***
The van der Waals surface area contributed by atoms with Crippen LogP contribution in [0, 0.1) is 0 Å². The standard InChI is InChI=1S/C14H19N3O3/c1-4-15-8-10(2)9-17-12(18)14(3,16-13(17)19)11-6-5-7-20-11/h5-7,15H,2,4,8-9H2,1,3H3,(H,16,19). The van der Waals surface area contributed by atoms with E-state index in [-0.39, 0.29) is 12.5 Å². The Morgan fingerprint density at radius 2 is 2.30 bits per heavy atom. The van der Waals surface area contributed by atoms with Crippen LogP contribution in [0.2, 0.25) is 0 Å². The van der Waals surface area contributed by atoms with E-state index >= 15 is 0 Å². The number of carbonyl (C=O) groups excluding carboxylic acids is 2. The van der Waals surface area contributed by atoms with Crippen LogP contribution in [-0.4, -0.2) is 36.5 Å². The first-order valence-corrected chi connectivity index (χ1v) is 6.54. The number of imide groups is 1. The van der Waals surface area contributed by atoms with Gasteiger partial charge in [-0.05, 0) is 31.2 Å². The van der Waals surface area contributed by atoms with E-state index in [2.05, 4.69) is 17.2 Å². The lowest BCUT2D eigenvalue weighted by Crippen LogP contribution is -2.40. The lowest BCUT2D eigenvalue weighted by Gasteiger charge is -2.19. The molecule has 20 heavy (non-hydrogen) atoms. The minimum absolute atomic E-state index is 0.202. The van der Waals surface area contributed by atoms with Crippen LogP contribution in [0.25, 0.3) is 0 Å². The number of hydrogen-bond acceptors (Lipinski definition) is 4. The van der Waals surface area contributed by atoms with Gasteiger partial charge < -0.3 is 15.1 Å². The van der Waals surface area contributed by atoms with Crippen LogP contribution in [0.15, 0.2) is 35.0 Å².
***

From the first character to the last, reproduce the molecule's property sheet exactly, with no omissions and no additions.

The van der Waals surface area contributed by atoms with Crippen LogP contribution in [0, 0.1) is 0 Å². The standard InChI is InChI=1S/C14H19N3O3/c1-4-15-8-10(2)9-17-12(18)14(3,16-13(17)19)11-6-5-7-20-11/h5-7,15H,2,4,8-9H2,1,3H3,(H,16,19). The van der Waals surface area contributed by atoms with E-state index in [-0.39, 0.29) is 12.5 Å². The Morgan fingerprint density at radius 2 is 2.30 bits per heavy atom. The van der Waals surface area contributed by atoms with Crippen LogP contribution in [0.2, 0.25) is 0 Å². The van der Waals surface area contributed by atoms with E-state index >= 15 is 0 Å². The number of carbonyl (C=O) groups excluding carboxylic acids is 2. The van der Waals surface area contributed by atoms with Crippen LogP contribution in [-0.4, -0.2) is 36.5 Å². The first-order valence-corrected chi connectivity index (χ1v) is 6.54. The number of imide groups is 1. The van der Waals surface area contributed by atoms with Gasteiger partial charge in [-0.05, 0) is 31.2 Å². The van der Waals surface area contributed by atoms with E-state index in [2.05, 4.69) is 17.2 Å². The lowest BCUT2D eigenvalue weighted by Crippen LogP contribution is -2.40. The lowest BCUT2D eigenvalue weighted by Gasteiger charge is -2.19. The molecule has 20 heavy (non-hydrogen) atoms. The minimum absolute atomic E-state index is 0.202. The van der Waals surface area contributed by atoms with Crippen LogP contribution in [0.25, 0.3) is 0 Å². The number of hydrogen-bond acceptors (Lipinski definition) is 4. The van der Waals surface area contributed by atoms with Gasteiger partial charge < -0.3 is 15.1 Å². The van der Waals surface area contributed by atoms with Crippen LogP contribution in [0.15, 0.2) is 35.0 Å².